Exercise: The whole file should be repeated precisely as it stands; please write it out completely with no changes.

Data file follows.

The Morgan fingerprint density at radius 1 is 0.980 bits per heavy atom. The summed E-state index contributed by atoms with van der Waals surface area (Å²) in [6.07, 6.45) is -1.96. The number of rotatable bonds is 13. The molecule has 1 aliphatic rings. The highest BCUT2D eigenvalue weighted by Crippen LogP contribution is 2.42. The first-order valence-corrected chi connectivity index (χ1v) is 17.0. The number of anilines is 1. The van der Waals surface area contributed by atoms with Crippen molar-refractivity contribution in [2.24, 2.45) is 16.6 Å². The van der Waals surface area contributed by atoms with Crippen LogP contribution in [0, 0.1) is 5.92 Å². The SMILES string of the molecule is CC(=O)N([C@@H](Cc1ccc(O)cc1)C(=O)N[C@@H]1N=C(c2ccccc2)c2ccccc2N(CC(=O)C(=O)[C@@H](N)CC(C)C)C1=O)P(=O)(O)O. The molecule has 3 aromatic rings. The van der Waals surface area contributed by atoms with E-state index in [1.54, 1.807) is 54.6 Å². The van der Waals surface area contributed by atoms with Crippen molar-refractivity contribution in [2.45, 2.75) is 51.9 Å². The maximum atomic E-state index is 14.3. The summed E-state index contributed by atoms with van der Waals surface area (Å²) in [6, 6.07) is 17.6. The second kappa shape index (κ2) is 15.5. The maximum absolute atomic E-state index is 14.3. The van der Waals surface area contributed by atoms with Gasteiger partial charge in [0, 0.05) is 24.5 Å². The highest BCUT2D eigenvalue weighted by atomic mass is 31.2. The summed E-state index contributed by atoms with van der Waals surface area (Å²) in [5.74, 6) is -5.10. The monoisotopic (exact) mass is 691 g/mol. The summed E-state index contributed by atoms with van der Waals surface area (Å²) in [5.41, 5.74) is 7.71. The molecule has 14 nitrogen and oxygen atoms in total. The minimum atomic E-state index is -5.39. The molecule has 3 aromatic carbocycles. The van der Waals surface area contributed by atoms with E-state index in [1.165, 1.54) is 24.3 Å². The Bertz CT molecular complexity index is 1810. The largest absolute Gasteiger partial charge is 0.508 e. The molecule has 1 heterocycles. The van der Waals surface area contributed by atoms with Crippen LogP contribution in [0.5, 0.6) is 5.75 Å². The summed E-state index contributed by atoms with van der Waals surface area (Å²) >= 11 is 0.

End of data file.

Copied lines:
The Morgan fingerprint density at radius 1 is 0.980 bits per heavy atom. The summed E-state index contributed by atoms with van der Waals surface area (Å²) in [6.07, 6.45) is -1.96. The number of rotatable bonds is 13. The molecule has 1 aliphatic rings. The highest BCUT2D eigenvalue weighted by Crippen LogP contribution is 2.42. The first-order valence-corrected chi connectivity index (χ1v) is 17.0. The number of anilines is 1. The van der Waals surface area contributed by atoms with Crippen molar-refractivity contribution in [2.24, 2.45) is 16.6 Å². The van der Waals surface area contributed by atoms with Crippen LogP contribution in [0, 0.1) is 5.92 Å². The SMILES string of the molecule is CC(=O)N([C@@H](Cc1ccc(O)cc1)C(=O)N[C@@H]1N=C(c2ccccc2)c2ccccc2N(CC(=O)C(=O)[C@@H](N)CC(C)C)C1=O)P(=O)(O)O. The molecule has 3 aromatic rings. The van der Waals surface area contributed by atoms with E-state index in [1.54, 1.807) is 54.6 Å². The van der Waals surface area contributed by atoms with Crippen molar-refractivity contribution in [2.45, 2.75) is 51.9 Å². The maximum atomic E-state index is 14.3. The summed E-state index contributed by atoms with van der Waals surface area (Å²) in [6, 6.07) is 17.6. The second kappa shape index (κ2) is 15.5. The maximum absolute atomic E-state index is 14.3. The van der Waals surface area contributed by atoms with Gasteiger partial charge in [0, 0.05) is 24.5 Å². The highest BCUT2D eigenvalue weighted by atomic mass is 31.2. The summed E-state index contributed by atoms with van der Waals surface area (Å²) in [5.74, 6) is -5.10. The monoisotopic (exact) mass is 691 g/mol. The summed E-state index contributed by atoms with van der Waals surface area (Å²) in [5.41, 5.74) is 7.71. The molecule has 14 nitrogen and oxygen atoms in total. The minimum atomic E-state index is -5.39. The molecule has 3 aromatic carbocycles. The van der Waals surface area contributed by atoms with E-state index in [1.165, 1.54) is 24.3 Å². The Bertz CT molecular complexity index is 1810. The largest absolute Gasteiger partial charge is 0.508 e. The molecule has 1 heterocycles. The van der Waals surface area contributed by atoms with Crippen LogP contribution in [0.5, 0.6) is 5.75 Å². The summed E-state index contributed by atoms with van der Waals surface area (Å²) >= 11 is 0.